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State v. Jalkiewicz

New Jersey Superior Court, Appellate Division


July 21, 1997

STATE OF NEW JERSEY, PLAINTIFF-APPELLANT,
v.
JOSEPH F. JALKIEWICZ, DEFENDANT-RESPONDENT.

On appeal from the Superior Court of New Jersey, Law Division, Burlington County.

Approved for Publication July 21, 1997.

Before Judges King, Keefe and Conley. The opinion of the court was delivered by Keefe, J.A.D.

The opinion of the court was delivered by: Keefe

The opinion of the court was delivered by

KEEFE, J.A.D.

Relying upon the Law Division opinion of State v. Broadley, 281 N.J. Super. 230, 656 A.2d 1319 (Law Div. 1992), the Law Division Judge in this case determined that defendant's breathalyzer readings were inadmissible in his prosecution for driving while under the influence because the Mt. Laurel Township Police Department did not have reasonable police procedures in effect to "implement" defendant's right under N.J.S.A. 39:4-50.2(c) to have chemical blood tests conducted by a person or physician of his own choosing. We granted the State's leave to appeal and now reverse the judgment under review.

The Law Division Judge found, and defendant does not deny, that he was informed of his right to obtain an independent test by the arresting police officer. The Law Division Judge also found that defendant heard and understood his right concerning the independent test and "he asked about it." The arresting officer had testified that he did not hear defendant inquire about the independent test. The Law Division Judge accepted the police officer's explanation that he "didn't hear it[.]"

It is also undisputed from the record that immediately following the administration of the breathalyzer test, the arresting officer informed defendant that he could either call a relative for transportation, or the officer would call a cab for him, but defendant would not be allowed to drive. At defendant's request, the officer called a cab for defendant and escorted him to the lobby of the police station. When a cab arrived, defendant told the driver to take him home.

According to defendant, his inquiry concerning the independent blood test took place "around the time that [the officer] called for the cab." At that time, defendant simply asked the officer "what's involved" in getting an independent blood test. The officer simply did not respond. Notwithstanding the officer's lack of response, defendant did not press the issue. Defendant admitted that he did not specifically ask for an independent blood test. He also admitted that he understood from prior experience that blood tests could be taken at a hospital emergency room or at a lab.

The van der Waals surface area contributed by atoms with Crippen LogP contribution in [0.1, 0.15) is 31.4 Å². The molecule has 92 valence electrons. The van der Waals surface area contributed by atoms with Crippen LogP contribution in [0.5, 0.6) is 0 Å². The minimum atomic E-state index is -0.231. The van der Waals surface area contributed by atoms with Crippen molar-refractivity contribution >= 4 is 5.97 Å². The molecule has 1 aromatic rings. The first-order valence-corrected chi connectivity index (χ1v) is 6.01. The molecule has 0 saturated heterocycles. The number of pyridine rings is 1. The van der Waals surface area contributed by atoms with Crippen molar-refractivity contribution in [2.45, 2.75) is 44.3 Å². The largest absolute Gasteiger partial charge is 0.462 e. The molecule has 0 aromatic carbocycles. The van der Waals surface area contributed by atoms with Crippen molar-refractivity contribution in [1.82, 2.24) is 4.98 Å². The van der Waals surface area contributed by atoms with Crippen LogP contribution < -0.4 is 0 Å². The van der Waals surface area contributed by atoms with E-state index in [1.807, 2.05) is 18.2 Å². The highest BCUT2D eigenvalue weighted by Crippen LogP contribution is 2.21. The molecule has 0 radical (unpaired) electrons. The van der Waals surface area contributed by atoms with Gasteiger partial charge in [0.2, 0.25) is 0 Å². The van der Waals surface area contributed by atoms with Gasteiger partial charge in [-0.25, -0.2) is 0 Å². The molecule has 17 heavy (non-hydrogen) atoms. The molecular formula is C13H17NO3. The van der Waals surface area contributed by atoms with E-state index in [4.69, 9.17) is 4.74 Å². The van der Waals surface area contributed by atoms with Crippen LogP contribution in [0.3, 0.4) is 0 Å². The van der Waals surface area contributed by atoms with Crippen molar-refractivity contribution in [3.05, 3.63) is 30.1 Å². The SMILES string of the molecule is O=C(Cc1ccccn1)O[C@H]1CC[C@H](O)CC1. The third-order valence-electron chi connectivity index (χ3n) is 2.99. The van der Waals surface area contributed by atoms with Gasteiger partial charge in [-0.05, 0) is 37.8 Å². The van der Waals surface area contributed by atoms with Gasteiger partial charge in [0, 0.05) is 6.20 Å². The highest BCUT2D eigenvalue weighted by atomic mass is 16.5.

It is conceded by the State that Mt. Laurel does not have a specific procedure in place concerning a defendant's request for an independent blood test. In State v. Ettore, 228 N.J. Super. 25, 30, 548 A.2d 1134 (App. Div. 1988), this court cited with apparent approval State v. Magai, 96 N.J. Super. 109, 113, 232 A.2d 477 (Cty. Ct. 1967), which stated, by way of dicta, that the police are "charged with the duty of promulgating reasonable procedures to vouchsafe such rights to a defendant." *fn1 Notwithstanding the reference to State v. Magai, the Ettore court noted that the police have no obligation "to arrange for the securing of a blood test by a defendant charged with drunken driving." State v. Ettore, (supra) , 228 N.J. Super. at 30 (citing State v. Weber, 220 N.J. Super. 420, 532 A.2d 733 (App. Div.) certif. denied, 109 N.J. 39 (1987).

Our holding in State v. Ettore stands for the proposition that "[a] policy that allows a defendant to contact by telephone his or her attorney or family member and to be released to such an escort in furtherance of the defendant's exercise of his or her right to arrange for independent testing does, in our view, provide a procedure affording the defendant reasonable access to such testing." Id. at 30-31. In our view, the arresting officer's summoning of the cab in this case immediately upon completing the breathalyzer tests on defendant, taken in conjunction with his prior advice to defendant concerning the right to an independent test, was all that was necessary to further defendant's exercise of his right.